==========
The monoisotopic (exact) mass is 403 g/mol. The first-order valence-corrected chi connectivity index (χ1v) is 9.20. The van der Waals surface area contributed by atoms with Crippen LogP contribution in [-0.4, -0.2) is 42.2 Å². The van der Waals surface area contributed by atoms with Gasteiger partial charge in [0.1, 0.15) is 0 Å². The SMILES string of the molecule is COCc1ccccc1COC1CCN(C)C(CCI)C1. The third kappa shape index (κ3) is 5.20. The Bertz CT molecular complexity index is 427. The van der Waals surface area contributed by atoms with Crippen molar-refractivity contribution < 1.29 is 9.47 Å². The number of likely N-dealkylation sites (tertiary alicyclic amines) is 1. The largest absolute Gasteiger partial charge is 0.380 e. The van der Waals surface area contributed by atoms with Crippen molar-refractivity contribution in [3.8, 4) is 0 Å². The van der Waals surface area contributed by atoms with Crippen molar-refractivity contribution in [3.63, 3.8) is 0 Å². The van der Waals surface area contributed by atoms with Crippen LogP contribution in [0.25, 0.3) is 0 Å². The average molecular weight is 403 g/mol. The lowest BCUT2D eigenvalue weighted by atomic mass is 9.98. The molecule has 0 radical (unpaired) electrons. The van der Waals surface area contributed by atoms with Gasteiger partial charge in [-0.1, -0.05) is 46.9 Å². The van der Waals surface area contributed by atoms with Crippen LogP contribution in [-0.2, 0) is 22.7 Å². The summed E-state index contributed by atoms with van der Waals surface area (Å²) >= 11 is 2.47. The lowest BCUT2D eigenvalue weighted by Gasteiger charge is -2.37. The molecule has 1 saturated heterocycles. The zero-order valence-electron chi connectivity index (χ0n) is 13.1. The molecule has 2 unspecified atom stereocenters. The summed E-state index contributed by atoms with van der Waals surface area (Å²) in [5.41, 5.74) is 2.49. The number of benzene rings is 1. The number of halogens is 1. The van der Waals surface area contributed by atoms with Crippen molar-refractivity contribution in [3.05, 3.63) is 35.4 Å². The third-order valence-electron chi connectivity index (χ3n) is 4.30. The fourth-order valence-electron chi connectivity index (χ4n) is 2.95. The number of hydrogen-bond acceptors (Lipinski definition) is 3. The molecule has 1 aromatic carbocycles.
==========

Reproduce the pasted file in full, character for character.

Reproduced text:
The monoisotopic (exact) mass is 403 g/mol. The first-order valence-corrected chi connectivity index (χ1v) is 9.20. The van der Waals surface area contributed by atoms with Crippen LogP contribution in [-0.4, -0.2) is 42.2 Å². The van der Waals surface area contributed by atoms with Gasteiger partial charge in [0.1, 0.15) is 0 Å². The SMILES string of the molecule is COCc1ccccc1COC1CCN(C)C(CCI)C1. The third kappa shape index (κ3) is 5.20. The Bertz CT molecular complexity index is 427. The van der Waals surface area contributed by atoms with Crippen molar-refractivity contribution < 1.29 is 9.47 Å². The number of likely N-dealkylation sites (tertiary alicyclic amines) is 1. The largest absolute Gasteiger partial charge is 0.380 e. The van der Waals surface area contributed by atoms with Crippen molar-refractivity contribution in [3.8, 4) is 0 Å². The van der Waals surface area contributed by atoms with Crippen molar-refractivity contribution in [3.63, 3.8) is 0 Å². The van der Waals surface area contributed by atoms with Crippen LogP contribution in [0.25, 0.3) is 0 Å². The average molecular weight is 403 g/mol. The lowest BCUT2D eigenvalue weighted by atomic mass is 9.98. The molecule has 0 radical (unpaired) electrons. The van der Waals surface area contributed by atoms with Gasteiger partial charge in [-0.1, -0.05) is 46.9 Å². The van der Waals surface area contributed by atoms with Crippen LogP contribution in [-0.2, 0) is 22.7 Å². The summed E-state index contributed by atoms with van der Waals surface area (Å²) >= 11 is 2.47. The lowest BCUT2D eigenvalue weighted by Gasteiger charge is -2.37. The molecule has 1 saturated heterocycles. The zero-order valence-electron chi connectivity index (χ0n) is 13.1. The molecule has 2 unspecified atom stereocenters. The summed E-state index contributed by atoms with van der Waals surface area (Å²) in [5.41, 5.74) is 2.49. The number of benzene rings is 1. The number of halogens is 1. The van der Waals surface area contributed by atoms with Crippen molar-refractivity contribution in [3.05, 3.63) is 35.4 Å². The third-order valence-electron chi connectivity index (χ3n) is 4.30. The fourth-order valence-electron chi connectivity index (χ4n) is 2.95. The number of hydrogen-bond acceptors (Lipinski definition) is 3. The molecule has 1 aromatic carbocycles.